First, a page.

One just is not allowed to say that there is anything wrong or pathological about homosexual orientation or actions. It really is the equivalent in people's minds of belonging to the KKK. And how evil and unloving to hurt the feelings of gay people by suggesting that they are not fit to adopt children! Jesus never, and I quote "stopped the motion of love." But the evil St. Paul and evil institutionalized religion completely distorted Jesus' "message of love".

And then there is the Irish scandal in the news again. So I am hearing, your priests are mostly gay, they hate themselves for it, so the whole institution externalizes this as homophobia.

The attitude is, "The Church is doing this to protect children? Yeah, right. They have shown so much concern for the protection of children in the past, haven't they, once they are born, at least."

Your friend the stupid and evil homophobe,
Susan Peterson

Carmela James said...
This comment has been removed by the author.
Carmela James said...

Well put, Red Cardigan! Thank you for having the courage to stand up and say this!

The deleted comment above was me. I realized after I posted it that it wasn't clear whom I was addressing.

Anonymous said...

I love how anon on 02/19/10 @ 10:53a IMMEDIATELY went for the Nazi reference. No, it couldn't possibly be a genuine concern for the ability of the Church to enforce its own doctrine, no, it has to be latent fascistic homophobic hate.

Larry Denninger said...

eulogos - thanks for the catch!

Anonymous said...

Yep venerem. Like I often say, if I were ever to deliberately skip Mass without just cause, Swiss Guards are not going to kick in my door, drag me to church and tie me to a pew. It's a strictly voluntary association, and sticking around when you refuse to accept the creeds and practices of that association is as silly as an NAACP member insisting on staying a member even though he subscribes to the racial theories of David Duke.

As far as the homophobe charge, I just point out that just because I think eating used kitty litter is wrong, it doesn't mean I'm afraid of it.

BobN said...

Children are, indeed, being used as pawns in a political battle, but it is the Church doing the playing. I do not know if the DC archdiocese has ever placed a child with a same-sex couples (I suspect they have) but the SF and Boston diocese both did, for years and years. Not many children, of course, but some. And in SF, they did it with the express permission of Archbishop Levada, who now, having moved up to Rome, condemns exactly that which he previously condoned.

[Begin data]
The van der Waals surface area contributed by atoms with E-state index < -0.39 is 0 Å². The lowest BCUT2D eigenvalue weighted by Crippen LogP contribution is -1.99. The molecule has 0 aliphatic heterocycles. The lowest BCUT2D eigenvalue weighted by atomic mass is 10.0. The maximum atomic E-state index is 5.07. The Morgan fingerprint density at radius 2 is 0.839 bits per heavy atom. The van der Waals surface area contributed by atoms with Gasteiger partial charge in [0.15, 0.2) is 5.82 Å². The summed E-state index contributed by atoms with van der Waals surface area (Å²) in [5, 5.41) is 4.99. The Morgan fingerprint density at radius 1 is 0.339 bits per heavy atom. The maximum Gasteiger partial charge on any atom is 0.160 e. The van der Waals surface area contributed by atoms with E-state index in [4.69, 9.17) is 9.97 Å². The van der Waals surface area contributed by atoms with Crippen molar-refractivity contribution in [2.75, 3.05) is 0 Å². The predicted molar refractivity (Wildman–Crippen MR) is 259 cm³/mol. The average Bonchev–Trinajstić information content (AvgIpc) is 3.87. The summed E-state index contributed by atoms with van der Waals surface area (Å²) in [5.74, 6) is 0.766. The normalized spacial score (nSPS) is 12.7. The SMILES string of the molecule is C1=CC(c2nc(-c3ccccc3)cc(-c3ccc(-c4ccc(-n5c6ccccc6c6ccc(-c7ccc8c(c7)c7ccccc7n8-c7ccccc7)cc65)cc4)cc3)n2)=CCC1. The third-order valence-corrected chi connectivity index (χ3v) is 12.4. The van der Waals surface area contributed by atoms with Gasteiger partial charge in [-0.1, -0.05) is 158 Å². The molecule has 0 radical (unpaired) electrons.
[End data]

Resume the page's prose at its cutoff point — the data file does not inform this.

eulogos said...

I never really understood the choice of Levada.
Susan Peterson

Anonymous said...

Not many children, of course, but some. And in SF, they did it with the express permission of Archbishop Levada, who now, having moved up to Rome, condemns exactly that which he previously condoned.

What of it? He was wrong before, and he is right now. I'm not aware of any Church teaching (or common sense teaching for that matter) that says we are in error we are required to perpetually wallow in it.

Siarlys Jenkins said...

I have a real problem with legislating "one size fits all" standards for any social program. I'm not totally opposed to any gay couple ever adopting a child or providing foster care. I think adoption by a stable gay couple may well be preferable to bouncing around the foster home system, and I'm not sure they couldn't be reasonably good foster parents. But, the diocese has a point, its principles have considerable potential to be beneficial, and most of all, there is no reason to demand full conformity on such a contentious and unresolved issue. Whatever happened to "Let 100 schools compete"? (Yes, even if one of those schools is founded on the doctrine of a church).

I wonder how much room there is for the diocese to offer PRIVATE foster care services. Does the government have a complete monopoly? What if parents who are not yet on a social worker's case load opt for church-sponsored foster care during a crisis? What if a child who is literally homeless knows that the church offers an option when the kid is ready to come in from the cold -- before they become a ward of the state? I hope this kind of creative solution will be pursued.

By the way "children are not creatures of the state" remains good law, if people know where to find it, cite it properly, and don't let it be de facto ignored by administrative laws.

The plaintiff even has a good Catholic name. It is those children who ARE in fact wards of the state most affected by this legislation.